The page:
Janet from The Taste Space has an easy 15-Minute White Bean and Kale Soup to share. She says, "White beans, kale and a host of flavours (garlic, lemon, celery seed, dill) are combined for delicious results. While you usually have to simmer a soup for complex flavours, here you only have to blend and heat. Almost an instant soup. With a dirty blender and a pot. ... I adapted it from Radiance 4 Life, by increasing the kale and using lemon pepper for extra zing. Funnily enough, I hate celery but don’t mind celery seeds and thought they helped create many levels of flavor."
Also showcasing leafy green kale is Lori of Fake Food Free with her Smoky Potato Soup with Kale. She says, "Kale chips are the new cracker. Since discovering kale chips last year, thanks to all my favorite food blogs, I can’t get enough of them. Every time I pull a pan out of the oven I still look at them, amazed that a leafy green can turn so crisp and tasty. When I decided to make some potato soup tonight I wanted to add a little something extra so I decided on a little kale in the soup itself. Then one thing led to another and I was topping my bowl with kale chips before dinner. Now I’m officially proclaiming kale chips as my new cracker for all my fall soups!"
girlichef made her version of an Italian classic and says, "Let's talk Wedding Soup, which is basically the translation of Minestra Maritata. A tradition in Southern Italy that, like many traditional dishes, is argued to have its origin in several places from Naples to Rome. Most of you probably already know that the "maritata" actually refers to the marriage of ingredients that go into the pot to form this soup. The perfect marriage of flavors, if you will. It doesn't actually stem from the fact that it is/was served at weddings. Although, many ideas get lost in translation. And I think many people do serve this at wedding or other special events nowadays."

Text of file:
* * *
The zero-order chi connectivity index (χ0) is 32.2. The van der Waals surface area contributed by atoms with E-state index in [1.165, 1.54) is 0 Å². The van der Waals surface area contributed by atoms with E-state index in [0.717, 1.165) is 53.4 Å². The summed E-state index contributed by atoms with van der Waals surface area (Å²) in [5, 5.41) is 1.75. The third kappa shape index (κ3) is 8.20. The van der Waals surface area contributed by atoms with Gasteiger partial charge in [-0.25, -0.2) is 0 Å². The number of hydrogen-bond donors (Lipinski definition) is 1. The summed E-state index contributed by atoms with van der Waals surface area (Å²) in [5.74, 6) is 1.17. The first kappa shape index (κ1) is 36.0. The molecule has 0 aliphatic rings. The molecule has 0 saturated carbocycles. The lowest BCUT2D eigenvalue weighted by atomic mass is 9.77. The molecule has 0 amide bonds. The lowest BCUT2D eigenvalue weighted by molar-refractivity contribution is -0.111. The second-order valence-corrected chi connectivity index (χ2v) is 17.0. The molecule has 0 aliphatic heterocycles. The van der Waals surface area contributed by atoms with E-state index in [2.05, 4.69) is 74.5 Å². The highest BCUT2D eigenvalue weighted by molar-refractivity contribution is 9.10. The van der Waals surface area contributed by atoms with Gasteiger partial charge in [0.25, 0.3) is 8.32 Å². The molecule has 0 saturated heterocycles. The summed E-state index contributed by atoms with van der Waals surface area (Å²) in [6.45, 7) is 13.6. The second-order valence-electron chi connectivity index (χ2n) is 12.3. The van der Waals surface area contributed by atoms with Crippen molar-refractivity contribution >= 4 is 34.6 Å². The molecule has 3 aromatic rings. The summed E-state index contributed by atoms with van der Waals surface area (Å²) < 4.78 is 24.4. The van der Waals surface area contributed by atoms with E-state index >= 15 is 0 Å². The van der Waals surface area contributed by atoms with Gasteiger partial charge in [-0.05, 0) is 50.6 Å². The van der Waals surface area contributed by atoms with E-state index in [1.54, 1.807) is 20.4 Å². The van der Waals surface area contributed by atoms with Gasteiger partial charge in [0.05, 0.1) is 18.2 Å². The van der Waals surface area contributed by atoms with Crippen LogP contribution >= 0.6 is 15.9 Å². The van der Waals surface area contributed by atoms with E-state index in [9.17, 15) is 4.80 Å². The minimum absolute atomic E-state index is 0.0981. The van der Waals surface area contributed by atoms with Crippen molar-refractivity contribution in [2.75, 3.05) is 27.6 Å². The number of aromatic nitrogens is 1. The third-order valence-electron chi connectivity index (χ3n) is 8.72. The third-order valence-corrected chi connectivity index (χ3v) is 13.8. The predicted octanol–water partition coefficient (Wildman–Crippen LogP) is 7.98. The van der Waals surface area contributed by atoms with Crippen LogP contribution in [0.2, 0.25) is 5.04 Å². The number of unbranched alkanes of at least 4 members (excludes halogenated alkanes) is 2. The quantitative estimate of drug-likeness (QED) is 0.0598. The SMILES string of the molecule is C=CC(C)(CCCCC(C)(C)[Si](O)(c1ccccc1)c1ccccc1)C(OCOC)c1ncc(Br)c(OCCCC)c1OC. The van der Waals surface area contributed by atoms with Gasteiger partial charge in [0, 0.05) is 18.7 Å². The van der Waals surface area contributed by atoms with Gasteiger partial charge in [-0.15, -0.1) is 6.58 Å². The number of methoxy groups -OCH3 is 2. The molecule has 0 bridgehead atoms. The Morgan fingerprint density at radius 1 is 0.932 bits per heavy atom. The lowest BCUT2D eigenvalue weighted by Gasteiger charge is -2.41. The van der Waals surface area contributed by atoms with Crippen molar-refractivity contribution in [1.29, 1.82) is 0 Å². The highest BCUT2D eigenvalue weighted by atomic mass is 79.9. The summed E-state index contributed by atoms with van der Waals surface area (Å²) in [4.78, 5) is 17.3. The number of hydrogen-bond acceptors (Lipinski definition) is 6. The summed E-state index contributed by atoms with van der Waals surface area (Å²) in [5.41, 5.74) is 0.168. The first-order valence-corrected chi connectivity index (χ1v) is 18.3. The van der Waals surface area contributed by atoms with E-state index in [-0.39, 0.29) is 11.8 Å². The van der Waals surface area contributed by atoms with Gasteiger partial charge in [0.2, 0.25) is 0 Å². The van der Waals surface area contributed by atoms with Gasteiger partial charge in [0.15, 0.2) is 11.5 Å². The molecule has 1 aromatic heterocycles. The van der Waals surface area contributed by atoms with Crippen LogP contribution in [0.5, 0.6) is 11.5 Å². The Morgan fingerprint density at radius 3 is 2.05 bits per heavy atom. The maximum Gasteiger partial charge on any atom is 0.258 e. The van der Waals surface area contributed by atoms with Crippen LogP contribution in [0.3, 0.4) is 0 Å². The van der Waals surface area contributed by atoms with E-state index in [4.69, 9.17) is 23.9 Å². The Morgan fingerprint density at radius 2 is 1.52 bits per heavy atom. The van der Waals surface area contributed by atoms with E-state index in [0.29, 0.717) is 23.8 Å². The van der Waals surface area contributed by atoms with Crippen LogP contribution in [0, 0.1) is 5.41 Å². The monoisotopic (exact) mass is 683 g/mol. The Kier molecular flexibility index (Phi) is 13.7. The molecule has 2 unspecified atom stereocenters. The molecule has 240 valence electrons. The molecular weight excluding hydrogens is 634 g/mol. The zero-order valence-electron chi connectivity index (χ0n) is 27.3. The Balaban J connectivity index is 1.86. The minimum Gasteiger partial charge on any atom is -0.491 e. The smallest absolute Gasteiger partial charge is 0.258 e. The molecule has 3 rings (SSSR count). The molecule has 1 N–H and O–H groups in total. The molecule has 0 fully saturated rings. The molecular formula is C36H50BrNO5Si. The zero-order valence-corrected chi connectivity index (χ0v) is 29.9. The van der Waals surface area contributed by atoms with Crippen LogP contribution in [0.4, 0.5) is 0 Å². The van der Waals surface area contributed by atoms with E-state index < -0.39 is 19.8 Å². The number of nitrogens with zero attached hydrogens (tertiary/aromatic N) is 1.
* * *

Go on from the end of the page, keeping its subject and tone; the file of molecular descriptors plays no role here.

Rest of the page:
Joanne of Eats Well With Others obviously had no problem finding the right sweet potatoes and made this Nutty Sweet Potato Soup with Harissa and Spinach to make up for a naughty "McDreamy" Dream she had. She says, "I was shocked and appalled. And needed something seriously wholesome to make up for all of the lascivious tendencies that apparently lie beneath any sense of decency I might have thought I had. Enter this soup. Given that it is filled with all that is good in this world (i.e. sweet potatoes and peanut butter and a hint of spice), it's pretty ideal for righting any and all wrongs you may or may not have committed while you slept."
Shaheen of Allotment 2 Kitchenis back with creamy Celery and Tarragon Soup and says, "Celery is often used as a mirepoix to many soups. For this reason, I think it often gets overlooked and overpowered by other ingredients, but not here. Today I have given celery a leading role in this soup. But before you think I am always this thoughtful towards the slinky sleek celery. I have to be honest with you and say that this is not always the case, as you will often find it lurking at the bottom of my fridge, getting all soft and limp, but like I said not today."
Tigerfish from Teczcape-An Escape to Foodhas it all wrapped up in this pretty Egg-Wrapped Quinoa Salad and says, "What I like about quinoa salad is that I can have it slightly warm or cold - as I like it. This is my twist on Japanese (Fusion cuisine) Omu-raisu (or Omelette Rice， 蛋包饭)- an omelette filled with fried rice and usually topped with ketchup. I made Omelette Quinoa Salad - an omelette (or more accurately, a thin egg crepe) filled with warm quinoa salad."
Some wonderful recipes again this week. Thanks to everyone who joined in. If you have a soup, salad or sandwich that you would like to share, just click on the Souper Sundays logo on the sidebar for all of the details.